Landlords have been doing well with letting for years, but can novices to buy to let still benefit from those opportunities for profit?
With buy to lets, investors buy properties with the intention of making a profit on (i) the rent received over their mortgage, costs and tax payable and (ii) the capital appreciation of the property.
Most lenders offer separate buy to let mortgages in addition to their residential mortgage products. The interest rates for buy to let are almost always higher though and the fees tend to be far greater.
Additionally, lenders are a bit more stringent with buy to let investors versus the typical residential mortgage application process. For instance, residential mortgage deposits can be as low as just 5%. Conversely, for buy to let properties lenders ask for a higher deposits, invariably between 20% and 40% of the property’s value. Also lenders generally ask buy to let applicants to hold a more impressive credit score when compared to residential mortgage applications.
To obtain sufficient size mortgage to purchase a buy to let, the lender’s valuation needs to be satisfactory in two different criteria.
Firstly, as with a residential mortgages, the value of the property as whole must come out at a certain amount so that the mortgage amount equates to a certain loan to value. Secondly, unlike a residential mortgage, the valuer will also give an estimate on the likely rent per month for the property. Usually this needs to come in around 120% to 130% of the total rent per month, but can be more. If the valuer comes in lower than hoped for either of these numbers, the buy to let mortgage amount can be reduced or refused altogether.
With the exception of city centre flats, rents are the highest they have ever been thanks to a widespread shortage of affordable properties for first-time home buyers. This fact alone would seem to make buy-to-let a no-brainer. Coupled with historically low interest rates, it would seem that profit margins are currently high.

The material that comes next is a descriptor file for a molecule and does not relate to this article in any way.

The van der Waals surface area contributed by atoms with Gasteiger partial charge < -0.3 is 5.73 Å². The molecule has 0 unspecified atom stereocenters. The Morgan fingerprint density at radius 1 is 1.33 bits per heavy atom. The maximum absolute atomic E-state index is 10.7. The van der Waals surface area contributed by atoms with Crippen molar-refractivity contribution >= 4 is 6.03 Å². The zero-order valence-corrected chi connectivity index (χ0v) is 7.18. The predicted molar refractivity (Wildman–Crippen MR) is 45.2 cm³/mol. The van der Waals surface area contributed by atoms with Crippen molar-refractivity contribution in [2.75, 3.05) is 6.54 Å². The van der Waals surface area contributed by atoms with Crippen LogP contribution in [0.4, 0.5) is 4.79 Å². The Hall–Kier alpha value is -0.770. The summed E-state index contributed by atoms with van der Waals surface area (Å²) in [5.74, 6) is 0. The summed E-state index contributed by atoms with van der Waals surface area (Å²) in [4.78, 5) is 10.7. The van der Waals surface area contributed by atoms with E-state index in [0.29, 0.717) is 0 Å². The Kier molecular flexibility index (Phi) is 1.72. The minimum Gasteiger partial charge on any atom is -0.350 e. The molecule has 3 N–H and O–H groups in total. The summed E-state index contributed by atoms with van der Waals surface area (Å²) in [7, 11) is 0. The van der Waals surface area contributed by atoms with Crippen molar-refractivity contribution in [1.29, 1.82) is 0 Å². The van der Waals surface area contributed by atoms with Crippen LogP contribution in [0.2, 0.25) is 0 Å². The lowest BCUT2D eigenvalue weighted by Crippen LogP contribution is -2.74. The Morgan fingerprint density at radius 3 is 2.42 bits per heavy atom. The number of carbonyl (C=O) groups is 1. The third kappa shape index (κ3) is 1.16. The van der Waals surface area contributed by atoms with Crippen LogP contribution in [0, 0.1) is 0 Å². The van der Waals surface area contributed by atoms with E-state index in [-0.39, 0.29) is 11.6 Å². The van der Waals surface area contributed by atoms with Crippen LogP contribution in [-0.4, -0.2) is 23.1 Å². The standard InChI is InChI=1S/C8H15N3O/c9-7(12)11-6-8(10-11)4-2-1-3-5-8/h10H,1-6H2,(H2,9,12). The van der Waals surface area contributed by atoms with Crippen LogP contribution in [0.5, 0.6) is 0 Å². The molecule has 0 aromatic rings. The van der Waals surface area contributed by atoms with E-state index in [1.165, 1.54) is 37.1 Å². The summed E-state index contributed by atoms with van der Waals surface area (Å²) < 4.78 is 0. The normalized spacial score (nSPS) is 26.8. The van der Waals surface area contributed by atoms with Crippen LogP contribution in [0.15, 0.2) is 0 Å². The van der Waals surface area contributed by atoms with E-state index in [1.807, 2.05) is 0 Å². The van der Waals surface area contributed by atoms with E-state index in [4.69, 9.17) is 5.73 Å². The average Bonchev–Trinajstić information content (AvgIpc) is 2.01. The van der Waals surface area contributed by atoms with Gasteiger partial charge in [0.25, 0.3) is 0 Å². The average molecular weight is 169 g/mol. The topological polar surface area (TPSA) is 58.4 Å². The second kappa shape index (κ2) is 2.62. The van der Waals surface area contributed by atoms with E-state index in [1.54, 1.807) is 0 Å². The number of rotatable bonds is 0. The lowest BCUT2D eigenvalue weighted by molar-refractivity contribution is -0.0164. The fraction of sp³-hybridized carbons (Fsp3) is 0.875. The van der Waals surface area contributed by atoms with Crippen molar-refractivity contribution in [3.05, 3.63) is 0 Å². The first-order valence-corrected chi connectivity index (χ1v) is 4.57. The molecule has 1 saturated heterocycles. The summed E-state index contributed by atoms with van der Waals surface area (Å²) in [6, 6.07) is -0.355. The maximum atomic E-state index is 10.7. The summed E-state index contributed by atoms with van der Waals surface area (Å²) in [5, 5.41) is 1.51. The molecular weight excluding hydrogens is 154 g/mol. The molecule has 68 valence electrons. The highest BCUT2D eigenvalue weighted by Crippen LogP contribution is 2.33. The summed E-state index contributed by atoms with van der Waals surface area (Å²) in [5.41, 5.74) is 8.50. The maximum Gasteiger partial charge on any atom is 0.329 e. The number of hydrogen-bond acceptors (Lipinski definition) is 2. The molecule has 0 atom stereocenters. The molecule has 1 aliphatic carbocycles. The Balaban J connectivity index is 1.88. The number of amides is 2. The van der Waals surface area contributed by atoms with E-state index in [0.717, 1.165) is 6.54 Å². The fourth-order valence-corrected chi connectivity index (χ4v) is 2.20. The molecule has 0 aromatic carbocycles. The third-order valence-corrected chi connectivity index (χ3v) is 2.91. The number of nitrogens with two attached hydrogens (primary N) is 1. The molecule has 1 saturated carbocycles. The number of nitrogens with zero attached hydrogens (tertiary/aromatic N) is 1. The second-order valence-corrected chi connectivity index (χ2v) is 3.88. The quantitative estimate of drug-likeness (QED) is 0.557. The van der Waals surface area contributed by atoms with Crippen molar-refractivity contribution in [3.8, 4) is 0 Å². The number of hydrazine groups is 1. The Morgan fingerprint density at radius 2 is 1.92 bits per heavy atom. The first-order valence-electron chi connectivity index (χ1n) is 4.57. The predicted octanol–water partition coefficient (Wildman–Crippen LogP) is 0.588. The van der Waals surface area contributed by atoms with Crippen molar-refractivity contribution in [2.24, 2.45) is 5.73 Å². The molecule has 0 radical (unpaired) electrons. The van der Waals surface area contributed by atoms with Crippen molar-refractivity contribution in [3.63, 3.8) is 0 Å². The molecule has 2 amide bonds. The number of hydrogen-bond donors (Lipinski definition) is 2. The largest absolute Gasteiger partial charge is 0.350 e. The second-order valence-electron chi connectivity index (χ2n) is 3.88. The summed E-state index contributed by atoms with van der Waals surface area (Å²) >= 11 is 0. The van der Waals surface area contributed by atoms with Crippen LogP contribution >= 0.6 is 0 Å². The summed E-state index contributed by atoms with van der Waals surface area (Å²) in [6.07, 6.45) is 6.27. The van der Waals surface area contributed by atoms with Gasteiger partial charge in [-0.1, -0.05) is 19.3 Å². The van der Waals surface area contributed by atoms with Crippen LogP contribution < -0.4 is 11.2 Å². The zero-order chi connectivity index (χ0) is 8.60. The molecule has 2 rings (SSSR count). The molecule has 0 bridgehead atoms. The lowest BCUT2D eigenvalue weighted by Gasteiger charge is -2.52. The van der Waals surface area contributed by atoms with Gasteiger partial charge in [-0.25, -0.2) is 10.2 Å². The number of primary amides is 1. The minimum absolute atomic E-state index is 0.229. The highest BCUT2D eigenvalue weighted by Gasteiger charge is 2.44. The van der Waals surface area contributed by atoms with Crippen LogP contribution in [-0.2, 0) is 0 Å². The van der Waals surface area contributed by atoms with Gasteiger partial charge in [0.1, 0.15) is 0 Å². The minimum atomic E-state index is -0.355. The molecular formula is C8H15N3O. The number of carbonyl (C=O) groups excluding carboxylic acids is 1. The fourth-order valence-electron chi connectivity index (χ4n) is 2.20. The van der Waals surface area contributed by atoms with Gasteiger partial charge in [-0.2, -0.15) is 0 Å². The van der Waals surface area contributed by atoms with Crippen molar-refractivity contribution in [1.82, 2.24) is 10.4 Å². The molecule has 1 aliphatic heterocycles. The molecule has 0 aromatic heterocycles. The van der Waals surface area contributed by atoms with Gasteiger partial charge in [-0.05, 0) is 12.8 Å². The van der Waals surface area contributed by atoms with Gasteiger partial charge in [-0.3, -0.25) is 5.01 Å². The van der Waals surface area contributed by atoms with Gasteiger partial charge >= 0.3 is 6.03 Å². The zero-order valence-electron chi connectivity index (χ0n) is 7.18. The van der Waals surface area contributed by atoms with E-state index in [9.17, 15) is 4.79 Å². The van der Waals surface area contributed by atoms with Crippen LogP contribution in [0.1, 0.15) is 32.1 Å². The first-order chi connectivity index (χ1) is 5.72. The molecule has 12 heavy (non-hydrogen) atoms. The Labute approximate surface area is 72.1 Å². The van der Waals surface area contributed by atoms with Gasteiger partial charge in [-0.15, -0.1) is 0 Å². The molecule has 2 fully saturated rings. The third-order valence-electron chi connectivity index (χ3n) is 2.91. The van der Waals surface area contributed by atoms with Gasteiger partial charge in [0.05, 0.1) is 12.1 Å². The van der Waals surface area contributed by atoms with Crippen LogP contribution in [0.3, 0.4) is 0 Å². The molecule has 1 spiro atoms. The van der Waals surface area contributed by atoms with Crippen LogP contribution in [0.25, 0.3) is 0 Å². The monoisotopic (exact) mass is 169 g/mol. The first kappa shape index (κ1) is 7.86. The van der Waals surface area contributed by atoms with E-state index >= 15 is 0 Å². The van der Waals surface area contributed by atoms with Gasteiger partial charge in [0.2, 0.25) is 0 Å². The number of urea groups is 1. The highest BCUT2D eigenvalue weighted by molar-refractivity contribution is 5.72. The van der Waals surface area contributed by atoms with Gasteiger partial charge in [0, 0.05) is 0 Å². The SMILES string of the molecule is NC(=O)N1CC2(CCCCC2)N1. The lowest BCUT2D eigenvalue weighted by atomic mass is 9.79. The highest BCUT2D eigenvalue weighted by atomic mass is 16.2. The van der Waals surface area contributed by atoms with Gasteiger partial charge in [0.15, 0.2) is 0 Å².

It is not so straightforward though, as the location of a prospective buy to let investment has a heavy influence on profit margin. Yields in certain regions can be very low if the initial cost of the purchase was high or if rental demand and therefore rents in the area are low. Where margins are tight, if interest rates were to shoot up or if there was ever an extended period of the property being vacant, this could put the landlords into trouble.
The answer to this depends on how familiar the landlord is with personal finance strategies - for example, landlords with minimal financial knowledge may sometimes purchase property and end up failing to find a tenant. In these cases, those mortgage repayments often cannot be paid off. As a result, a repossession may occur and the landlord will lose their deposit.
Furthermore, buy to let landlords have found themselves in the cross hairs of the government tax legislation in recent years making the investment much less profitable. At the outset, investors have to pay far more stamp duty to acquire the property compared to residential purchasers. In addition, landlords can set off a decreasing amount of their mortgage against their tax bills which has resulted in some landlords actually paying more tax to HMRC than the profit they receive. Also in respect of tax, the 10% wear and tear relief has been scrapped, further increasing landlord tax bills.
Another negative is the increasing level of regulation which therefore more costs to get properties up to a legally required standard. Certainly landlord of HMO’s need to now obtain a licence (which is not cheap) which usually involves a lot of work to be done on the properties as required by the local councils.
Furthermore., tenants are certainly more law savvy nowadays, with information readily available on the internet and dare I say they are more litigious. In many situations, it is certainly easier to simply concede points rather than take on the fight.
Lastly, a crucial aspect of buy to let is that investors are not really able to sell the property quickly for the purpose of paying off the mortgage. This is especially so during the present Covid period, where notice to tenants is now a minimum of 6 months. Hi An example is a situation where housing values are on the decline, and the investor goes negative on their equity. The investor still needs to pay their lender any outstanding dues after paying off debts with profits from the property sale.
There are many smaller buy to let investors today who are selling up and pulling out of the market. One prediction is that there are now 110,000 less landlords than there were 10 years ago. We believe it is fair to say the returns on buy to let are not as great as they have been previously because of the changes in tax laws, the rise in stamp duty, the increase in regulation and the costs of acquiring the mortgages.
Further many landlords have found themselves burnt by savvy tenants who decided to stop paying their rents and played the court system to stop being evicted. Indeed the law often seems to be more on the side of tenants rather than landlords in this area.
That stated, profit still can be made on buy to let properties, especially if you choose the right property in the right location. Just make sure you choose the property and your tenants carefully and assess the numbers realistically and in detail.